RS without roll cage and bucket seats
Although in USA we have agreed to a law that bans roll cages and no real-RS (RennSport, German word for racing) Porsches have been sold in the USA, it was the first time that RS Porsche didn’t come with the roll-cage as standard in Europe. And that the RS could be ordered without the bucket seats. A racing car without bucket seats and a roll cage is not a racing car. When specified without the RS components, the car should be called just 911 GT2 instead of 911 GT2 RS.
The weight of the 991 GT cars was up compared to the 997 GT cars, so, the standard specification of the GT2 RS did not contain the Clubsport package in order to have lower weight on the spec sheet. The rather heavy Clubsport safety package includes the steel bolt-in roll cage including reinforcements with connection to bodyshell, 6-point racing harness for the driver, fire extinguisher and preparation for battery disconnect switch. The 991 GT2 RS is 100 kg/220 lb heavier without the Clubsport package than the 997 GT2 RS was with the Clubsport package. Considering the Clubsport package is around ~30 kg/66 lb, then the 991 GT2 RS is ~130 kg/290 lb heavier than the 997 GT2 RS was. Similarly equipped, the heavier 991 GT2 RS still has a 3% better power-to-weight ratio compared to the 997 GT2 RS.
To get the roll cage that was needed for 6-point harness and for added safety without adding weight to the car, the solution was the Weissach package. It uses titanium for the safety cage and magnesium for the wheels saving ~30 kg/66 lb compared to the Clubsport package cars. So, the Weissach version more or less retained the weight of the standard car, but had the needed safety equipment and unsprung masses reduced. The titanium safety cage designed for track day use saved 12 kg/26 lb compared to the steel cage, but was without motorsport approval. The lightweight wheels came straight from the 918 Spyder Weissach version saving 11.5 kg/25 lb compared to the forged aluminium wheels. Anti-roll bars and coupling rods used CFRP. There was a plaque with Weissach package logo on the dashboard and headrests were embroidered with Weissach package logo. The front lid and the carbon-weave finish roof were emblazoned with a central strip in the car color. Rear wing came with the large ‘PORSCHE’ logo. It was possible to order the Weissach package without the roll cage.
In high-speed acceleration the weight doesn’t make much difference, but power does, and the 991 GT2 RS is clearly beating the already insane 997 GT2 RS there. The 991 GT2 RS has similar acceleration to 200 mph/320 km/h as the 918 Spyder supercar!
Because of the many unpainted carbon fibre parts, the car looks most serious in black. Of course, a GT2 RS is über-cool in every color, even if it looks childish.
Mark Webber said at the 2017 Goodwood Festival of Speed that the 991 GT2 RS is a “King Kong” and that he did 336 km/h (209 mph) on the Nürburgring.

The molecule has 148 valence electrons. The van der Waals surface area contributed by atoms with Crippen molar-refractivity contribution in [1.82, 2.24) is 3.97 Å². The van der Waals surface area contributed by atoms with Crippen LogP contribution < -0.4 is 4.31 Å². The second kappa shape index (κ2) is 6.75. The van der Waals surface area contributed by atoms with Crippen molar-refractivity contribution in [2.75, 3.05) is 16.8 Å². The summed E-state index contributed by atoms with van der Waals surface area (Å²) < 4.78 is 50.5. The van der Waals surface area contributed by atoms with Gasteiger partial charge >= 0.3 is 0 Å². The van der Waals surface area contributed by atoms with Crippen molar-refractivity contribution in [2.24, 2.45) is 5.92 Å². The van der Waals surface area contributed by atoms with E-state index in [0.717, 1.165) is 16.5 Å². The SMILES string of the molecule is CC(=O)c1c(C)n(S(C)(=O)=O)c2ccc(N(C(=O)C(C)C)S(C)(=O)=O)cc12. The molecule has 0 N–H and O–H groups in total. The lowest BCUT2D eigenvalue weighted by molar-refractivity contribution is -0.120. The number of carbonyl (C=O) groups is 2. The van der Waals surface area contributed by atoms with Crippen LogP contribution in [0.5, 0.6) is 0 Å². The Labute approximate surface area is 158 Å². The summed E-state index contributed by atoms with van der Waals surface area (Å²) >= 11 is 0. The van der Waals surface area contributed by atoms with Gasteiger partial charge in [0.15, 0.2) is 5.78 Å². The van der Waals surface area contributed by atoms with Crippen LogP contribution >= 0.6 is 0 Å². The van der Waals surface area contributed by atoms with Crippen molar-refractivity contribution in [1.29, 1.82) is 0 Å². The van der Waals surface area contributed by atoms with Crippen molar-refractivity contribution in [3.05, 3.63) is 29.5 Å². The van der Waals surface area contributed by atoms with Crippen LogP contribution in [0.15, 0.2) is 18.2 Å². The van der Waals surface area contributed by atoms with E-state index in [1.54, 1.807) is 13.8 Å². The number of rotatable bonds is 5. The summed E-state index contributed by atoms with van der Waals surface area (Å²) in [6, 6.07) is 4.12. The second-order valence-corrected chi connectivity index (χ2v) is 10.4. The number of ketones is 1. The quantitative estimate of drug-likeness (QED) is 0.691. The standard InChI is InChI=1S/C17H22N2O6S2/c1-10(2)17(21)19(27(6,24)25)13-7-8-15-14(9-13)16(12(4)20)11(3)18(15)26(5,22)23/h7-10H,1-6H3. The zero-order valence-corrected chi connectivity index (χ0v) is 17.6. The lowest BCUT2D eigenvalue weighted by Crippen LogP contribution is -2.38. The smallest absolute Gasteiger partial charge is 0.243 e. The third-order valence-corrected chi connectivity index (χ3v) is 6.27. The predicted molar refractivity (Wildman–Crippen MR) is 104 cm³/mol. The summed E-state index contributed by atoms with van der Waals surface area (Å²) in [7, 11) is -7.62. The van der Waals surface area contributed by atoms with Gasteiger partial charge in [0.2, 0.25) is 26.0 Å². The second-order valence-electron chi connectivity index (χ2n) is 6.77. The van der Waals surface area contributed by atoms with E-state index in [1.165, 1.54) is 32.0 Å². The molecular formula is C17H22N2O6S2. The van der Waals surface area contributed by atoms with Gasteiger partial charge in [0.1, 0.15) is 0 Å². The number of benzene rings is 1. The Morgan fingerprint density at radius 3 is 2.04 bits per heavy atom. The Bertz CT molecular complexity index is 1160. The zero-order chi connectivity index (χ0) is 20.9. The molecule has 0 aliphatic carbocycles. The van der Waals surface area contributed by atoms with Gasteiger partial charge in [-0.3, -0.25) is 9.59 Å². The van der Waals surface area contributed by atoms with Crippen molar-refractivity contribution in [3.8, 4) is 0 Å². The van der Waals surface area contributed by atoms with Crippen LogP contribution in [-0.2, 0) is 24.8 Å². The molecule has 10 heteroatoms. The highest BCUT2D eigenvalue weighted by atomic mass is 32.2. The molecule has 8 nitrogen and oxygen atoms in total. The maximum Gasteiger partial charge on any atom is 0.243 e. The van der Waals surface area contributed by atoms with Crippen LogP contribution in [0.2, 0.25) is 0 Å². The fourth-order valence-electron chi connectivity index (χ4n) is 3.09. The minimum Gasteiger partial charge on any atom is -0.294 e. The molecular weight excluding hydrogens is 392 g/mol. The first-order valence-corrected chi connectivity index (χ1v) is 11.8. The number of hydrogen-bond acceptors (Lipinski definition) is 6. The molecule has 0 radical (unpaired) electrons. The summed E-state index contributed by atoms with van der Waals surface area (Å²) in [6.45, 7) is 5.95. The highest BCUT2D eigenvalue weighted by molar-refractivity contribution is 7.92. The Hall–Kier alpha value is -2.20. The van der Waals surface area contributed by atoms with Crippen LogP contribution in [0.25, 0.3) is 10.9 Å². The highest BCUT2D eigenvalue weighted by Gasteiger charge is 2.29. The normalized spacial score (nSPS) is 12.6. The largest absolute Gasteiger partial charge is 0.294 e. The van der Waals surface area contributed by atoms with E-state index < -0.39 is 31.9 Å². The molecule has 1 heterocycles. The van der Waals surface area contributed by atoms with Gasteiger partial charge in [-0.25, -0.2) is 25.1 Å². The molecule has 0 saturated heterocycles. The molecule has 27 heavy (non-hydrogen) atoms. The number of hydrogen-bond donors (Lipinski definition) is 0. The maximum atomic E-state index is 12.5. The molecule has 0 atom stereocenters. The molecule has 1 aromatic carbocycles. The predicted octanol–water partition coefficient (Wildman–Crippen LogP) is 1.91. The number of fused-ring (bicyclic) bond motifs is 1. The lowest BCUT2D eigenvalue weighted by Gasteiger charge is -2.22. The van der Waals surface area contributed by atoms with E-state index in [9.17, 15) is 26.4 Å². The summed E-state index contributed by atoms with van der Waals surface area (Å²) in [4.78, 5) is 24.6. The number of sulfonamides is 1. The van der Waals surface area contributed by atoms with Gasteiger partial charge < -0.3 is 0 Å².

2017 Nürburgring Nordschleife record 6:47.3
On September 20, 2017, the record time of 6:47.3 was achieved in the presence of a notary. It surpassed Porsche’s own expectations as at the start of the development process the target was set under 7:05. The new 911 record even beat Frank-Steffen Walliser’s (Vice President Motorsport and GT Cars) previous baby, the 918 Spyder supercar, which had lapped the Nordschleife in 6:57. Do you even remember that the Carrera GT supercar could lap it in 7:28? OK, it wasn’t the best-handling Porsche, but the difference between the supercar’s 7:28 and the nine-eleven’s 6:47 could be measured with a calendar as the racing drivers say. The already insane 997 GT2 RS could lap the Nordschleife in 7:18. The 991 GT2 RS is almost half a minute quicker than its predecessor. This is incomprehensible.
During the record attempts two cars were used by Lars Kern and Nick Tandy. They managed to do five laps under 6:50 and the record was done by Lars Kern, who has delivered Porsche Nordschleife records before. The new 911 GT2 RS Weissach lap record translates to a average speed of 184 km/h (114 mph).
Press launch event in Algarve, Portugal
In total 60 journalists from 19 countries had the chance to see, breathe, drive and praise the 991 GT2 RS at the Algarve race track in November 2017. How can a sportscar become crazier or more refined than this?
2018 Nürburgring Nordschleife record 6:40.3
13 months after the 991 GT2 RS Weissach version set a new lap record for street legal cars at the Nürburgring Nordschleife, Manthey Racing (MR) improved the record by 7 seconds on October 25, 2018. Minimal modifications were made: front spoiler side flics, rear spoiler, suspension, brake pads, brake lines, water tank, and for some reason factory magnesium wheels were replaced with MR magnesium wheels. Manthey Racing is a Porsche AG’s subsidiary with 51% of the shares.
2019 Road Atlanta production car lap record 1:24,88